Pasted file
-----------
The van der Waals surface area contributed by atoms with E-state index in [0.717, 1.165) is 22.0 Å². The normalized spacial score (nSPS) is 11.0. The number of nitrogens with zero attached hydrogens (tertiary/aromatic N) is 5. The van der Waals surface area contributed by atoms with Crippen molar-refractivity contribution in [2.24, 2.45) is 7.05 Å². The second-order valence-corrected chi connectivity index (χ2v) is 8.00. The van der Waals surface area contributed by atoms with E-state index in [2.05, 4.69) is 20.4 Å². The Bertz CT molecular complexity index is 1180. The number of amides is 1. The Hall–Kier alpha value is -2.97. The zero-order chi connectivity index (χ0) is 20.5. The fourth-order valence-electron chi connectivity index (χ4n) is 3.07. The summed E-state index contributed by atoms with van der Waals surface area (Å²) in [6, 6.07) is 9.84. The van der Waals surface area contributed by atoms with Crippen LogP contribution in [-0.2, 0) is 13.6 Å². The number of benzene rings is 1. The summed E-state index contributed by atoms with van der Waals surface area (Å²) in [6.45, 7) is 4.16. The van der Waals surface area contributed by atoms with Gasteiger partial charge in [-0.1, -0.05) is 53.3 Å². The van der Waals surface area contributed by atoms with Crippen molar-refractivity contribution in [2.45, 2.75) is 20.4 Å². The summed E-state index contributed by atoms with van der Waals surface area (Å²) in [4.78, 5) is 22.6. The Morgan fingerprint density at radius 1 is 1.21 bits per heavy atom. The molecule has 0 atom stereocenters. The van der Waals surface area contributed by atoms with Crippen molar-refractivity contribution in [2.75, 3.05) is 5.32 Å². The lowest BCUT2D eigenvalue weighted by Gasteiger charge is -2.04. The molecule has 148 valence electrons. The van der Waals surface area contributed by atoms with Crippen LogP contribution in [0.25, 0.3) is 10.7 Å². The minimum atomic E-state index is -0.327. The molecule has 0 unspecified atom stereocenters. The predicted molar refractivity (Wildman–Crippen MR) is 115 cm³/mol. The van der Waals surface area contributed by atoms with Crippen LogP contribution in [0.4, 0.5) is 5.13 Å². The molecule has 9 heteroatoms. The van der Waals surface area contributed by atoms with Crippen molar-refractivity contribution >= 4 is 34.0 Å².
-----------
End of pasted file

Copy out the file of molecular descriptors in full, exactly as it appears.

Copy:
The van der Waals surface area contributed by atoms with E-state index in [0.717, 1.165) is 22.0 Å². The normalized spacial score (nSPS) is 11.0. The number of nitrogens with zero attached hydrogens (tertiary/aromatic N) is 5. The van der Waals surface area contributed by atoms with Crippen molar-refractivity contribution in [2.24, 2.45) is 7.05 Å². The second-order valence-corrected chi connectivity index (χ2v) is 8.00. The van der Waals surface area contributed by atoms with E-state index in [2.05, 4.69) is 20.4 Å². The Bertz CT molecular complexity index is 1180. The number of amides is 1. The Hall–Kier alpha value is -2.97. The zero-order chi connectivity index (χ0) is 20.5. The fourth-order valence-electron chi connectivity index (χ4n) is 3.07. The summed E-state index contributed by atoms with van der Waals surface area (Å²) in [6, 6.07) is 9.84. The van der Waals surface area contributed by atoms with Crippen LogP contribution in [-0.2, 0) is 13.6 Å². The number of benzene rings is 1. The summed E-state index contributed by atoms with van der Waals surface area (Å²) in [6.45, 7) is 4.16. The van der Waals surface area contributed by atoms with Gasteiger partial charge in [-0.1, -0.05) is 53.3 Å². The van der Waals surface area contributed by atoms with Crippen molar-refractivity contribution in [2.45, 2.75) is 20.4 Å². The summed E-state index contributed by atoms with van der Waals surface area (Å²) in [4.78, 5) is 22.6. The Morgan fingerprint density at radius 1 is 1.21 bits per heavy atom. The molecule has 0 atom stereocenters. The van der Waals surface area contributed by atoms with Crippen molar-refractivity contribution in [2.75, 3.05) is 5.32 Å². The lowest BCUT2D eigenvalue weighted by Gasteiger charge is -2.04. The molecule has 148 valence electrons. The van der Waals surface area contributed by atoms with Crippen LogP contribution in [0.25, 0.3) is 10.7 Å². The minimum atomic E-state index is -0.327. The molecule has 0 unspecified atom stereocenters. The predicted molar refractivity (Wildman–Crippen MR) is 115 cm³/mol. The van der Waals surface area contributed by atoms with Crippen LogP contribution in [0.4, 0.5) is 5.13 Å². The molecule has 9 heteroatoms. The van der Waals surface area contributed by atoms with Crippen molar-refractivity contribution >= 4 is 34.0 Å².